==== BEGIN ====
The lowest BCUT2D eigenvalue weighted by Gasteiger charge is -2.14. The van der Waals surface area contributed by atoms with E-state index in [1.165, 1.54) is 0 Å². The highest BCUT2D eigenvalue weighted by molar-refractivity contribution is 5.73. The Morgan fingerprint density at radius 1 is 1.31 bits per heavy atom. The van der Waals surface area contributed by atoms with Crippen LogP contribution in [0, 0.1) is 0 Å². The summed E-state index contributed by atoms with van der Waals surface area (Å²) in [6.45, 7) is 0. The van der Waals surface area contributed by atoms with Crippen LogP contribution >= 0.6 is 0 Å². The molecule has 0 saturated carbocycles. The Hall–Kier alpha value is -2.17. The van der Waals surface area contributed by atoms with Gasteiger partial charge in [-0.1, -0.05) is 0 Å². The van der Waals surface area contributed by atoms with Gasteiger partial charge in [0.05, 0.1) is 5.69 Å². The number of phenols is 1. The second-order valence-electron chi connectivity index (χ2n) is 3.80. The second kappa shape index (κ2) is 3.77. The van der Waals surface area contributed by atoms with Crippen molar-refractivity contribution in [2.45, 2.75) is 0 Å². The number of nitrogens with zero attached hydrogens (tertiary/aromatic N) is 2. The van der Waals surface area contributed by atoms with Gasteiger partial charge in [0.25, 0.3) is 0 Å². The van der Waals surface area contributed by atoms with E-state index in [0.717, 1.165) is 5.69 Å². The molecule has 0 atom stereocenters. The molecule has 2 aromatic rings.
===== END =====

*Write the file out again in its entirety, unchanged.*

The lowest BCUT2D eigenvalue weighted by Gasteiger charge is -2.14. The van der Waals surface area contributed by atoms with E-state index in [1.165, 1.54) is 0 Å². The highest BCUT2D eigenvalue weighted by molar-refractivity contribution is 5.73. The Morgan fingerprint density at radius 1 is 1.31 bits per heavy atom. The van der Waals surface area contributed by atoms with Crippen LogP contribution in [0, 0.1) is 0 Å². The summed E-state index contributed by atoms with van der Waals surface area (Å²) in [6.45, 7) is 0. The van der Waals surface area contributed by atoms with Crippen LogP contribution >= 0.6 is 0 Å². The molecule has 0 saturated carbocycles. The Hall–Kier alpha value is -2.17. The van der Waals surface area contributed by atoms with Gasteiger partial charge in [-0.1, -0.05) is 0 Å². The van der Waals surface area contributed by atoms with Gasteiger partial charge in [0.05, 0.1) is 5.69 Å². The number of phenols is 1. The second-order valence-electron chi connectivity index (χ2n) is 3.80. The second kappa shape index (κ2) is 3.77. The van der Waals surface area contributed by atoms with Crippen molar-refractivity contribution in [2.45, 2.75) is 0 Å². The number of nitrogens with zero attached hydrogens (tertiary/aromatic N) is 2. The van der Waals surface area contributed by atoms with Gasteiger partial charge in [0.25, 0.3) is 0 Å². The van der Waals surface area contributed by atoms with E-state index in [0.717, 1.165) is 5.69 Å². The molecule has 0 atom stereocenters. The molecule has 2 aromatic rings.